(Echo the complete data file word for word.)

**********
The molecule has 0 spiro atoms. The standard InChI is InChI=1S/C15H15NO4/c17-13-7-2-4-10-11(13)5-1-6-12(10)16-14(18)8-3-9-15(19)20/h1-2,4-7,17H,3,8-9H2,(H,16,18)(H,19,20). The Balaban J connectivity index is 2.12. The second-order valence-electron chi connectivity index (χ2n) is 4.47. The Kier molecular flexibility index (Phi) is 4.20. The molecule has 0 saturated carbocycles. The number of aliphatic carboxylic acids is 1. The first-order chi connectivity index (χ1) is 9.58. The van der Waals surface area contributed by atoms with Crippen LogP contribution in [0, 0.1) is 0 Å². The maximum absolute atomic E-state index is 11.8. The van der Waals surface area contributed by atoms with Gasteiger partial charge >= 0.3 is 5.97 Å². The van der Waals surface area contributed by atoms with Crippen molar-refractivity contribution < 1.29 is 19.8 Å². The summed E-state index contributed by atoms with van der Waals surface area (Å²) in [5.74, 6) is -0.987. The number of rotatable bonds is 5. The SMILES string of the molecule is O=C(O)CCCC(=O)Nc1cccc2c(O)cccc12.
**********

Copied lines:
The molecule has 0 spiro atoms. The standard InChI is InChI=1S/C15H15NO4/c17-13-7-2-4-10-11(13)5-1-6-12(10)16-14(18)8-3-9-15(19)20/h1-2,4-7,17H,3,8-9H2,(H,16,18)(H,19,20). The Balaban J connectivity index is 2.12. The second-order valence-electron chi connectivity index (χ2n) is 4.47. The Kier molecular flexibility index (Phi) is 4.20. The molecule has 0 saturated carbocycles. The number of aliphatic carboxylic acids is 1. The first-order chi connectivity index (χ1) is 9.58. The van der Waals surface area contributed by atoms with Crippen LogP contribution in [0, 0.1) is 0 Å². The maximum absolute atomic E-state index is 11.8. The van der Waals surface area contributed by atoms with Gasteiger partial charge >= 0.3 is 5.97 Å². The van der Waals surface area contributed by atoms with Crippen molar-refractivity contribution < 1.29 is 19.8 Å². The summed E-state index contributed by atoms with van der Waals surface area (Å²) in [5.74, 6) is -0.987. The number of rotatable bonds is 5. The SMILES string of the molecule is O=C(O)CCCC(=O)Nc1cccc2c(O)cccc12.